Police violence: The veil of darkness

by dynomight1 min read12th Oct 202028 comments


World Optimization
Personal Blog

Measuring police bias using simple ratios doesn't work. You can never cleanly separate the impact of race from other factors associated with race.

Instead, I want augmented-reality goggles that make race invisible. Then we could run the following experiment:

  • Have half of police wear race-invisibility goggles for a year.
  • Have the other half wear non-invisibility goggles.
  • Look at the difference of the two groups.

The police with invisibility goggles would not have equal statistics with respect to race, because race is correlated with many things other than how people appear. However, since the only difference between the two groups is if police can see race, the difference reveals exactly the impact of police bias.

We can't do this experiment, but we can do kind of low-tech approximation. Instead of augmented reality goggles we use the geometry of the earth and sun. [continues here]

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Instead of augmented reality goggles we use the geometry of the earth and sun.


My guess is that the problem is I didn't make it clear that this is just the introduction from the link? Sorry, I edited to clarify.

Yes, that was it – thanks! No worries tho!

I'm not aware of any good and common convention here for handling link posts. I like to post the link and then my own separate commentary. But I've also seen a lot of people go to the opposite extreme and cross-post here.

For this post, it would have been much less confusing had you quoted the entire last paragraph of the intro, and also added something like "Read the rest here". I like putting "[Link] ..." in the title of my link posts here too so that that info is available for people skimming titles. (I don't think that's always necessary or should be required; just a personal preference.)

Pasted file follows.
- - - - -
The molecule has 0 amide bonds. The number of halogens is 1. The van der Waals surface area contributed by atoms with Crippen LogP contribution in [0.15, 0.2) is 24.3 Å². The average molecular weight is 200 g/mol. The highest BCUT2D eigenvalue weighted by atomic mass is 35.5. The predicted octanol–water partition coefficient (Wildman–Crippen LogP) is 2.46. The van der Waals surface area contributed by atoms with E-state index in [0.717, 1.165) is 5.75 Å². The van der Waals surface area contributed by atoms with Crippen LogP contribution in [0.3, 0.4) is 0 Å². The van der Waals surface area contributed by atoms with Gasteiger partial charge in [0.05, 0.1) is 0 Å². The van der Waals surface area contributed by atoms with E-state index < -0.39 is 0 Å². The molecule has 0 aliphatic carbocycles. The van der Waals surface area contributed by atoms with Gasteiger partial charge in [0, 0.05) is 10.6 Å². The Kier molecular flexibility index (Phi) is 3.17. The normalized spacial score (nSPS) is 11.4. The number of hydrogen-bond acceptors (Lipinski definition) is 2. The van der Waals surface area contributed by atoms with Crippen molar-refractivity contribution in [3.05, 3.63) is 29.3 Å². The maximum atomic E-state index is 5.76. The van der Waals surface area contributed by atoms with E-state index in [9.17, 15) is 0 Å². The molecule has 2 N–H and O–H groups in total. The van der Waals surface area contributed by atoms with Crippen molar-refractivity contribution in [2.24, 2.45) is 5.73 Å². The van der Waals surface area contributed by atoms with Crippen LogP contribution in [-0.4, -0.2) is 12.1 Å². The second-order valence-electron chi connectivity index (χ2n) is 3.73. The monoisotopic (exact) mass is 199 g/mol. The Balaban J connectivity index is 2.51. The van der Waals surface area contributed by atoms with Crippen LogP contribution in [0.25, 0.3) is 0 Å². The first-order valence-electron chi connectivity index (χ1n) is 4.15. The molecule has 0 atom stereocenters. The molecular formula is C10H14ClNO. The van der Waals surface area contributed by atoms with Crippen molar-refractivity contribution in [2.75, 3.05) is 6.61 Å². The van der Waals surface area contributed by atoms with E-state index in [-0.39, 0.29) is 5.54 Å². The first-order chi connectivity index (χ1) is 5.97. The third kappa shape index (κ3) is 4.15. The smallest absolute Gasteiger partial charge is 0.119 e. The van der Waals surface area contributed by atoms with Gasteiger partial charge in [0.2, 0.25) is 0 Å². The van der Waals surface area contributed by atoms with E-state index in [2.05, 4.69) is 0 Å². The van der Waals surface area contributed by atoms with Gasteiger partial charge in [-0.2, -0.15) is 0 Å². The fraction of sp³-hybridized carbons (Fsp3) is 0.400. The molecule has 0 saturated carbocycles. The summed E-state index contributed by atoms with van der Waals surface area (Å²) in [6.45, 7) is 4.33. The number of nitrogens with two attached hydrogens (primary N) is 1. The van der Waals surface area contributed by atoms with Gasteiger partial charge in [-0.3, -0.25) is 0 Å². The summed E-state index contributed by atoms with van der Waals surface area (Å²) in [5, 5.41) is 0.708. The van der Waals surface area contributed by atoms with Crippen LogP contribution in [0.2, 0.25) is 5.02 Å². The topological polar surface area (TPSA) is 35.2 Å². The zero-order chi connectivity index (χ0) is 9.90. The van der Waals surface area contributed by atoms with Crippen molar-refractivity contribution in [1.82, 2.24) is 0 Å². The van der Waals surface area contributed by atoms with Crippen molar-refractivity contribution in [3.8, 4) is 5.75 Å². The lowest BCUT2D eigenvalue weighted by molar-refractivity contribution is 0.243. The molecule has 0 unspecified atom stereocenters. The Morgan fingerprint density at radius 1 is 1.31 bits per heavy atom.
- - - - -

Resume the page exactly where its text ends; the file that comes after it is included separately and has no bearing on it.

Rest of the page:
What's the theory for why "state patrol agencies" are less racist/biased than "municipal police departments"?

This is a hard topic to discuss rationally (or reasonably) because of politics. I also worry there's a large 'mistake theory vs conflict theory' conflict/mistake dynamic too.

I like your idea of analyzing a bunch of dimensions, e.g. age, gender, income/wealth, education, and political identification, for things like police traffic stops and vehicle searches. That's something Andrew Gelman suggests a lot:

When you do have multiple comparisons, I think the right way to go is to analyze all of them using a hierarchical model—not to pick one or two or three out of context and then try to adjust the p-values using a multiple comparisons correction. ...

To put it another way, the original sin is selection. The problem with p-hacked work is not that p-values are uncorrected for multiple comparison, it’s that some subset of comparisons is selected for further analysis, which is wasteful of information. It’s better to analyze all the comparisons of interest at once.

It'd be nice if the researchers for the studies you reference in your post had also published their data. (Did they? I expect they didn't – but I haven't checked.)